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PARIS — In clear view of the Eiffel Tower, Chaima Boutouil and her colleagues have no way of keeping cool while hovering over hot plates making crepes in the midst of a heat wave spreading across Europe on Thursday.
“In the morning, I drank six or seven bottles of water,” Boutouil, 25, told NBC News while working at the food and drink kiosk in the French capital.
Just before a line of customers formed, Boutouil handed the hot plates over to Farid Ouakli in order to get a break from the extreme heat by managing the freezers and ice cream machines instead.
“We work together,” she said, as they switched places again.
Temperatures in Paris reached 93 degrees — and felt more like 102 degrees — as the heat intensified across Europe. Spain's meteorological organization reported a high for Thursday just shy of 104 degrees in the town of La Almunia de Doña Godina, about 160 miles east of the capital Madrid.
The conditions brought on by hot air moving north from the Sahara have increased the risk for wildfires and contributed to the spark of a 12,000-acre blaze southwest of Barcelona on Wednesday.
Friday's forecast offers no reprieve with parts of France anticipating highs of up to 113 degrees.
French officials are on particularly high alert, still remembering the tragic heat wave of 2003 that killed 15,000 people. While the majority of fatalities were among people over the age of 75 who lived alone, experts say there were other factors including poverty and public health education at play.
That heat wave fell in the month of August, when many in France take vacations and leave critical services understaffed and ill prepared to deal with the emergency, said Richard Keller, professor of medical history and bioethics at the University of Wisconsin-Madison, who wrote a book on the 2003 event.
In anticipation of the dangers of the current heat wave, many schools have closed and postponed exams this week while parks have remained open overnight and cooling stations have been established for people seeking reprieve from stifling apartments.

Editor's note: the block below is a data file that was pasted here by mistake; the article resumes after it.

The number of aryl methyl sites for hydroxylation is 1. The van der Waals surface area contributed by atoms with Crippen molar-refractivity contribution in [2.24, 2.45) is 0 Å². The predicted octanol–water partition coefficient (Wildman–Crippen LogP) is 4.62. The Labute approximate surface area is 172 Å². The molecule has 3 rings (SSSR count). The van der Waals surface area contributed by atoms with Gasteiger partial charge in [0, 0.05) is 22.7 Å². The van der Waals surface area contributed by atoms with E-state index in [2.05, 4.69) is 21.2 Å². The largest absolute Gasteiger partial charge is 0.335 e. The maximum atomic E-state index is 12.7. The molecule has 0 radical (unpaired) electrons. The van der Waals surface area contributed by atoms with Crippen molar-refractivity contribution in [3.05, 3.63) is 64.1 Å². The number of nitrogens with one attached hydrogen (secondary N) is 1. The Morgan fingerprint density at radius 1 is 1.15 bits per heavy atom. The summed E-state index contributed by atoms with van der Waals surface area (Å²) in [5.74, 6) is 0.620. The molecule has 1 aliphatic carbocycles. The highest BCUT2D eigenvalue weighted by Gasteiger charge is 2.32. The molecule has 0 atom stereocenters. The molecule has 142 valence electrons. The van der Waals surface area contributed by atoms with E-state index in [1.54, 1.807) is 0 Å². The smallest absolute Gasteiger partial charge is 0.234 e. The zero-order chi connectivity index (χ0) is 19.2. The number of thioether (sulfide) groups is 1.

France's Health Ministry is advising people to limit their time in the sun, avoid rigorous physical activity, reduce alcohol intake and check in on their neighbors and loved ones. Volunteers are also checking into people’s homes and a crisis phone line has been set up to support the most vulnerable.
While the efforts show the country is far more prepared to manage the heat, Keller said officials should also look after workers — particularly those outdoors or in hot environments.
Near the popular upmarket department store, Galeries Lafayette, Abdel Hamid pushed a garbage bin full of trash he swept up from the city streets.
“Across the street in the sun, the maximum we can stay is 30 minutes before coming back,” he said.
His shift that began at 6 a.m. local time (midnight ET) was also set to end a half-hour early to help avoid being out during the hottest times of the day, he added.
Construction sites in the area where roads were being repaired were largely unmanned as noon approached. But the hot streets were still bustling.
American Tyler Cote, 29, an information technology professional living in Paris, said he’s recently stayed at the office for nearly 12 hours to enjoy the air conditioning, which most apartments in the city do not have.
His apartment is sweltering to the point that he sleeps with a frozen water bottle to “take the edge off.” Despite the challenges, he added, “I’m definitely not suffering. It’s not the best sleep, that’s all.”
Teenagers Trinquet Agathe and Charly Lueset, meanwhile, said they were headed to enjoy the air conditioning of large department stores.
“I don’t really like the heat. I don’t feel comfortable,” Agathe, 16, said while riding a subway train to the shopping district.
She said she’d likely grab a bottle of water from transit workers who are stationed at many stops across Paris to help riders endure the oven-like underground.
At Gare de Magenta, a busy transit hub, employees of the state train network SNCF handed out paper fans along with the bottles of water as people made their way in and out of the station.
Keller, the professor of medical history, said extreme weather events like this highlight the vulnerability of people and cities and the tangible impacts of climate change.
“It’s one thing to talk about rising sea level, to speak about how that might be affecting populations in the South Pacific. It’s another thing … when this starts coming home to European capital cities,” he said. “People being to realize, gosh, this is serious business and this is affecting us right here at home.”